Transitioning the Older Adult in the Ambulatory Care Setting

Joan M. Nelson, Jane M Carrington

Research output: Contribution to journalArticle

3 Citations (Scopus)

Abstract

Transitions between care settings are periods of vulnerability for patients. This is especially true for older adults, for whom comorbidities and functional impairments can increase the complexity of care and the need for multiple caregivers can compromise safety. Poor care transitions can result in costly hospital admissions. For this reason, leading health care organizations have initiated programs to improve the quality of transitions; however, to date, the ambulatory surgical setting has not been a focus of these initiatives. The ambulatory setting serves an increasingly complex patient population and provides the majority of elective surgeries, and adapting some of the transition tools that have been tested in other settings will benefit health care providers and patients in the ambulatory setting. Identifying periods of transition and risk, implementing electronic health records across all phases of patient care, and using evidence-based tools at each transitional stage can optimize the quality and safety of patient care.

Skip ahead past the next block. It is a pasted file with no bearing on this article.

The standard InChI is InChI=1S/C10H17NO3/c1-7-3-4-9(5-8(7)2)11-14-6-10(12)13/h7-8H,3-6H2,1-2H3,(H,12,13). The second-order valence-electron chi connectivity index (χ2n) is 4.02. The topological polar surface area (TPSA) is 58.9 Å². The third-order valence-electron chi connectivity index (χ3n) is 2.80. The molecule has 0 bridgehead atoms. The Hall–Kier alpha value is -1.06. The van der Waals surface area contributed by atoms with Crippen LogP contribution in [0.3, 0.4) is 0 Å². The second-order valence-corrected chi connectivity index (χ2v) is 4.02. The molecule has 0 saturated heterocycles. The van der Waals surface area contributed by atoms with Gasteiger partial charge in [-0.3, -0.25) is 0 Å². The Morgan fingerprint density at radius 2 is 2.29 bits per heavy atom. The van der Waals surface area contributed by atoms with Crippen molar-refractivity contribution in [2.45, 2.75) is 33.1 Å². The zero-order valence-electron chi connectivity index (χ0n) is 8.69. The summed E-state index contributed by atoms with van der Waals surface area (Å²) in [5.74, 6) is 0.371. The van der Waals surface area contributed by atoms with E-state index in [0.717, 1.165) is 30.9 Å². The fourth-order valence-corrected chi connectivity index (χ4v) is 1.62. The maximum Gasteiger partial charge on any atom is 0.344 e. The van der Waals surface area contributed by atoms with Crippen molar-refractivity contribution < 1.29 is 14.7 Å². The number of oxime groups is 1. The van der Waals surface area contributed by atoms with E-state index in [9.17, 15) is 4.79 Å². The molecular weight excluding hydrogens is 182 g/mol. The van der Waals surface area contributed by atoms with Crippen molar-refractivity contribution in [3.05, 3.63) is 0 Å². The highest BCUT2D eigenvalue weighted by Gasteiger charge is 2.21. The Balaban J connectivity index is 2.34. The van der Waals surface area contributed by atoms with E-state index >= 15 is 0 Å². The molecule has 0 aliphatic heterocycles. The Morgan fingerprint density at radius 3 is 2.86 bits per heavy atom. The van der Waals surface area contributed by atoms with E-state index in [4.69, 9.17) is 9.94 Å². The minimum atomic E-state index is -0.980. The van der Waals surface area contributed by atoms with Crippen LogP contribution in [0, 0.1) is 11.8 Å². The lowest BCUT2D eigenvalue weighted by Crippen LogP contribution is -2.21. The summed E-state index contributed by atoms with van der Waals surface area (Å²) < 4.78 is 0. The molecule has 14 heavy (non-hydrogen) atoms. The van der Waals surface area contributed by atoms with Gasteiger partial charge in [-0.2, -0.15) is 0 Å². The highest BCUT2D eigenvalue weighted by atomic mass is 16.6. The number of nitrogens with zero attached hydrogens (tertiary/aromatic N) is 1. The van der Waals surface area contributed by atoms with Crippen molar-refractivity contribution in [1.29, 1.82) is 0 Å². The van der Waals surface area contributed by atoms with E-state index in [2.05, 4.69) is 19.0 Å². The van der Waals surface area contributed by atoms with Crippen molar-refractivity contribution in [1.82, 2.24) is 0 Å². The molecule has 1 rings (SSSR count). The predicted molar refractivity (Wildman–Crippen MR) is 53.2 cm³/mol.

Original languageEnglish (US)
Pages (from-to)348-361
Number of pages14
JournalAORN Journal
Volume94
Issue number4
DOIs
StatePublished - Oct 2011
Externally publishedYes

Fingerprint

Ambulatory Care
Patient Care
Safety
Patient Transfer
Electronic Health Records
Health Personnel
Caregivers
Comorbidity
Delivery of Health Care
Population

Keywords

  • Ambulatory care setting
  • Care transitions
  • Clinical tools
  • Communication
  • Electronic health record
  • Older adult patients

ASJC Scopus subject areas

  • Medical–Surgical

Cite this

Transitioning the Older Adult in the Ambulatory Care Setting. / Nelson, Joan M.; Carrington, Jane M.

In: AORN Journal, Vol. 94, No. 4, 10.2011, p. 348-361.

Research output: Contribution to journalArticle

Nelson, Joan M. ; Carrington, Jane M. / Transitioning the Older Adult in the Ambulatory Care Setting. In: AORN Journal. 2011 ; Vol. 94, No. 4. pp. 348-361.
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